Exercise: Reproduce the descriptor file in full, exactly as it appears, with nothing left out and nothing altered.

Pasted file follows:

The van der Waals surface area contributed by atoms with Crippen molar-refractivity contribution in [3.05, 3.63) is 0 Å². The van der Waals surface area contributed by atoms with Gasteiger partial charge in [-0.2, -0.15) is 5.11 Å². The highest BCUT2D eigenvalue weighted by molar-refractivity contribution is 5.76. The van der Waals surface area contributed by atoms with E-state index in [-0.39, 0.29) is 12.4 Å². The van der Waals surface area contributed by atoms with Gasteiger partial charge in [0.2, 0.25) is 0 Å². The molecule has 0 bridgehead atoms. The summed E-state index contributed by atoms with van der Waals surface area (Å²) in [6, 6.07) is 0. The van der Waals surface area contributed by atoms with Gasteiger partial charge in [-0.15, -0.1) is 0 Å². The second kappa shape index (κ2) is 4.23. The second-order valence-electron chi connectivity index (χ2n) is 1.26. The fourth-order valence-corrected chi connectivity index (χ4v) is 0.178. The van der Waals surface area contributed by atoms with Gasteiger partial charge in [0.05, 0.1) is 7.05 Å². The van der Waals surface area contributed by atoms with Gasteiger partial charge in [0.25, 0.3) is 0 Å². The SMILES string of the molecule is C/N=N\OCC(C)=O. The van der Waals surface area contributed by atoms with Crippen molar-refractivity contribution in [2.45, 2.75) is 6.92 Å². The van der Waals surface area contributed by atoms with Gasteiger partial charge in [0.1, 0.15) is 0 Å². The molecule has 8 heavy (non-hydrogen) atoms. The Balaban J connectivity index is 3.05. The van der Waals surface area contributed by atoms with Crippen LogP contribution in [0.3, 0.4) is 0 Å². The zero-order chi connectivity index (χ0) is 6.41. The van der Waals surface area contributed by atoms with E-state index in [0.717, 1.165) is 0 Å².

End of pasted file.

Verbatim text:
The van der Waals surface area contributed by atoms with Crippen molar-refractivity contribution in [3.05, 3.63) is 0 Å². The van der Waals surface area contributed by atoms with Gasteiger partial charge in [-0.2, -0.15) is 5.11 Å². The highest BCUT2D eigenvalue weighted by molar-refractivity contribution is 5.76. The van der Waals surface area contributed by atoms with E-state index in [-0.39, 0.29) is 12.4 Å². The van der Waals surface area contributed by atoms with Gasteiger partial charge in [0.2, 0.25) is 0 Å². The molecule has 0 bridgehead atoms. The summed E-state index contributed by atoms with van der Waals surface area (Å²) in [6, 6.07) is 0. The van der Waals surface area contributed by atoms with Gasteiger partial charge in [-0.15, -0.1) is 0 Å². The second kappa shape index (κ2) is 4.23. The second-order valence-electron chi connectivity index (χ2n) is 1.26. The fourth-order valence-corrected chi connectivity index (χ4v) is 0.178. The van der Waals surface area contributed by atoms with Gasteiger partial charge in [0.05, 0.1) is 7.05 Å². The van der Waals surface area contributed by atoms with Gasteiger partial charge in [0.25, 0.3) is 0 Å². The SMILES string of the molecule is C/N=N\OCC(C)=O. The van der Waals surface area contributed by atoms with Crippen molar-refractivity contribution in [2.45, 2.75) is 6.92 Å². The van der Waals surface area contributed by atoms with Gasteiger partial charge in [0.1, 0.15) is 0 Å². The molecule has 8 heavy (non-hydrogen) atoms. The Balaban J connectivity index is 3.05. The van der Waals surface area contributed by atoms with Crippen LogP contribution in [0.3, 0.4) is 0 Å². The zero-order chi connectivity index (χ0) is 6.41. The van der Waals surface area contributed by atoms with E-state index in [0.717, 1.165) is 0 Å².